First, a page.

Project Reports Introduction
Project Report Introduction
A project report is a document that accumulates all the details on the overall status of the project report introduction or specific aspects of the project’s progress or performance. Regardless of the type of report, it is made up of project data based on economic, technical, financial, managerial production aspects.
Creating a project report is an important part of starting or managing a project, but not for the reasons you might think. Most people assume that a project report is meant to raise money for a particular project or get a sponsor. It is true, but that is not the only use of a project report!
The process of writing a project report and putting it together is much more valuable. When you are writing a project report, you discover and understand what it is going to take to make your project successful. It gives you clarity about your ideas.
1. Status Reports: Create a standard status report template or use the one that comes with your project management software and use the data in your scheduling tool to populate the project progress. Even if you have to amend it afterwards, having some of the fields completed for you will still save you a lot of time.
2. Progress Report: Progress reports can be generated with project management software, but there are templates that can be helpful. The Project Manager has a free progress report template for Word that has everything you need to make a thorough progress report, including a summary section that looks at the project status, schedule, cost, and risk.
3. Risk Reports: The risk report should include a summary of the risk profile of the project, but how you present this is up to you. A good approach would be to only include the details of the risks that have the potential to create the most problems for your project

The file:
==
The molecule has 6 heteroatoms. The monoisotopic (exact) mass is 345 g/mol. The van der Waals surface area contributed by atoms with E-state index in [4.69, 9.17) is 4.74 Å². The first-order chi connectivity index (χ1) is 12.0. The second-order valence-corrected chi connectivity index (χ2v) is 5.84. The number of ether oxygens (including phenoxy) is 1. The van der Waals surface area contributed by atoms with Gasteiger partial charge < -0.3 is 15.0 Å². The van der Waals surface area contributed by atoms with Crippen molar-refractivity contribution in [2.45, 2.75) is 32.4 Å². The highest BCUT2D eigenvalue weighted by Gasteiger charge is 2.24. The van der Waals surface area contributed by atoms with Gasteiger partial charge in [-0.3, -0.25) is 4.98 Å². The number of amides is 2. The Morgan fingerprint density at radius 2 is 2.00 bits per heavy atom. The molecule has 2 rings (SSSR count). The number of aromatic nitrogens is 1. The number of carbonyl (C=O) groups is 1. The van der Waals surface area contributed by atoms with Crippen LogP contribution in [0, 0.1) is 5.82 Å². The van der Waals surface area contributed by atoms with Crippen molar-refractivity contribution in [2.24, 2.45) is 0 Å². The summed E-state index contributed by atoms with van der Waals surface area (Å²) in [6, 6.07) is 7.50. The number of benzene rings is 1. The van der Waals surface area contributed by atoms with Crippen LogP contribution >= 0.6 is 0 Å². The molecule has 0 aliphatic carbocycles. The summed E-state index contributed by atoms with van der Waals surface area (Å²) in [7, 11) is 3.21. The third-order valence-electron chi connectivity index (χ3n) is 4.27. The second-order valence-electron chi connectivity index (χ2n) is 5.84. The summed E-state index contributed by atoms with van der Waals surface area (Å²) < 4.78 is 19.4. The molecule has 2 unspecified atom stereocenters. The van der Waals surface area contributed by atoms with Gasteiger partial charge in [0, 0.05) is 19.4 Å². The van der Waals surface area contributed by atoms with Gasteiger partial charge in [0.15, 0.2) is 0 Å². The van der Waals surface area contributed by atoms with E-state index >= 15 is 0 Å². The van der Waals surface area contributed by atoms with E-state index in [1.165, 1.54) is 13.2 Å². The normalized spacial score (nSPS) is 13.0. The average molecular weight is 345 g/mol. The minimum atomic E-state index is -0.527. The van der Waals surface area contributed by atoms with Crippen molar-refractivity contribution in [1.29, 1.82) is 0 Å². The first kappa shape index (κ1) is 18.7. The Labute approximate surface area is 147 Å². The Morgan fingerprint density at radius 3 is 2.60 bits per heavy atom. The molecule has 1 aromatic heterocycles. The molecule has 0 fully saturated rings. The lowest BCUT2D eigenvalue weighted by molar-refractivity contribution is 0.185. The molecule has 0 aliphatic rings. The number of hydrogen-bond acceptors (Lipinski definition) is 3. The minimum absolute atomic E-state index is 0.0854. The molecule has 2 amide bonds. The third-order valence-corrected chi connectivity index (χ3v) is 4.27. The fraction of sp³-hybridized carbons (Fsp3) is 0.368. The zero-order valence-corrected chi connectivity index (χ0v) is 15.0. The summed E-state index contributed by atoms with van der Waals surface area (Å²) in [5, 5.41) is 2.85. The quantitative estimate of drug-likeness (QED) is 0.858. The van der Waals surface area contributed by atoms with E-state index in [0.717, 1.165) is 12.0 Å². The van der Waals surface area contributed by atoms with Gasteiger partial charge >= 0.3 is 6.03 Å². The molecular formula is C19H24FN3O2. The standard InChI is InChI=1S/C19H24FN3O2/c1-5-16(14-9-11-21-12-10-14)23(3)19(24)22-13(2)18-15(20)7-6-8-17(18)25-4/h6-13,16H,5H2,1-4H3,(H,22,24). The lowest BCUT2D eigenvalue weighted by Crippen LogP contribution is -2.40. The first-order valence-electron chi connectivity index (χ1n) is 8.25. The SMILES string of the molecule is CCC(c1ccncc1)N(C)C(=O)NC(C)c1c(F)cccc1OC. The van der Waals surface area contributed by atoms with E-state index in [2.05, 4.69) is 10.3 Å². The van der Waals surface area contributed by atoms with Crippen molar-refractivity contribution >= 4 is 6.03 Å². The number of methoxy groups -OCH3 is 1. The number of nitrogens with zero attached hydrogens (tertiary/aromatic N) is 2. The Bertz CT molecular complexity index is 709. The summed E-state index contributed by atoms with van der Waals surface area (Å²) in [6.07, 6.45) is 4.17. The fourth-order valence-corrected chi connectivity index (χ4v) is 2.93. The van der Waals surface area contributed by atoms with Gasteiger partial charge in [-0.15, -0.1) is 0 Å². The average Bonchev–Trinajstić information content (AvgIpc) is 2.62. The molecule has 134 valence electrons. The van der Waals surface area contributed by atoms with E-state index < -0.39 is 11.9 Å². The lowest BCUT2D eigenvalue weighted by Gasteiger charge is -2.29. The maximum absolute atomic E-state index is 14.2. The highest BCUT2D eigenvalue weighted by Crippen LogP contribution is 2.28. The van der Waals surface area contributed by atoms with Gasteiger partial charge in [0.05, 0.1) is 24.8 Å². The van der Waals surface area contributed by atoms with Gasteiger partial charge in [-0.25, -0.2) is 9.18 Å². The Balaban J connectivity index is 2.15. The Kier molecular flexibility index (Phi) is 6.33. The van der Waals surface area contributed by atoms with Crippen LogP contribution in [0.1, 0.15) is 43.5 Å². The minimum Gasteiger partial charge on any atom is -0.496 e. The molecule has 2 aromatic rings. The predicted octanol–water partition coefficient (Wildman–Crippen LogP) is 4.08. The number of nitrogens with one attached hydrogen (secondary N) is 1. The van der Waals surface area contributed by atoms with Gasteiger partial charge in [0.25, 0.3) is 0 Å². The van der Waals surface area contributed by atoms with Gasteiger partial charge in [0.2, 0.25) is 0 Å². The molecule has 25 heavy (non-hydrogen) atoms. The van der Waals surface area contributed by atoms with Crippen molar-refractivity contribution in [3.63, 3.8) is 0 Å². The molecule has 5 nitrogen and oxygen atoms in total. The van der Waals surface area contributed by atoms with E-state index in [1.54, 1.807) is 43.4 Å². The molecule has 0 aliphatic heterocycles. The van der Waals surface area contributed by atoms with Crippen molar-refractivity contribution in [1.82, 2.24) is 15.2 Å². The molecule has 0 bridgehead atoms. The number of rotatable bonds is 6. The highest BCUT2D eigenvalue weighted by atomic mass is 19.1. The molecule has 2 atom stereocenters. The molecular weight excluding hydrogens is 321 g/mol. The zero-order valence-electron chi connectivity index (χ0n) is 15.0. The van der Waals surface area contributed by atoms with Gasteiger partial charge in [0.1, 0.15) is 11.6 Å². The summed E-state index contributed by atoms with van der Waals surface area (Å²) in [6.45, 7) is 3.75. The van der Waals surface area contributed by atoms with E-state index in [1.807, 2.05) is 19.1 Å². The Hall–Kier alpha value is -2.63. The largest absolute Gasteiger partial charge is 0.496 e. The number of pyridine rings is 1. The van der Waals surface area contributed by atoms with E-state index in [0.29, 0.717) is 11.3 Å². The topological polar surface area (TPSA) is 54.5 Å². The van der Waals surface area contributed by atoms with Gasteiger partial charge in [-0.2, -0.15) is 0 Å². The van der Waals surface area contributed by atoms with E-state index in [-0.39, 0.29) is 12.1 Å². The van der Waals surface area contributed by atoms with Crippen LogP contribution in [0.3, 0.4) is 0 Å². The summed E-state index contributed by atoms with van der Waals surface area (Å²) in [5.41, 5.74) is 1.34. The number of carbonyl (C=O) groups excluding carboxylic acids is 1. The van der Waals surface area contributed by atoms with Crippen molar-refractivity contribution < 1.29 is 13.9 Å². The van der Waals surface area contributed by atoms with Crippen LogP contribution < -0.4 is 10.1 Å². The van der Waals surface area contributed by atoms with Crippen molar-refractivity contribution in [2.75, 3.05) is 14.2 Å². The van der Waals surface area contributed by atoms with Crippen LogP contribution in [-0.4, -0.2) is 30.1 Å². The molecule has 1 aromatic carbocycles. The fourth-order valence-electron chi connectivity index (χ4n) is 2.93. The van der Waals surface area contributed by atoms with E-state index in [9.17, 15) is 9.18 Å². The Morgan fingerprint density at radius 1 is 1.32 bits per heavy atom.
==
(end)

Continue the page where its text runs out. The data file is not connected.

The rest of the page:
4. Board/Executive Reports: The report you produce for the project board will have a different level of detail in it compared to the weekly status update that goes to your project team and key business stakeholders.
5. Cost Benefit Analysis Report: The cost benefit analysis shows what you expect to pay for a project and compares that to the benefits or opportunities you’ll get after completing the project.
6. Resource Reports: The resource report will show you the breakdown of which project report team member is allocated to which task on which day. They can also be used to pinpoint overallocation problems – where a team member is allocated to more than one task.
7. Variance Reports: The variance report is a great tool for the project manager, who needs a lens into the project’s progress to make intelligent decisions on allocating resources. But not only project managers benefit from the reporting. Stakeholders are interested in high-level reporting, and variance reports give them a thumbs’ up or thumbs’ down as to the progress of the project and whether it meets its schedule and budget.
8. Gap Analysis Report: It has space for your current item state and your future item state. Then you can note the gap percentage you have to close to reach your goal and list the actions necessary to achieve this. Identify who will lead this initiative and even capture the action status.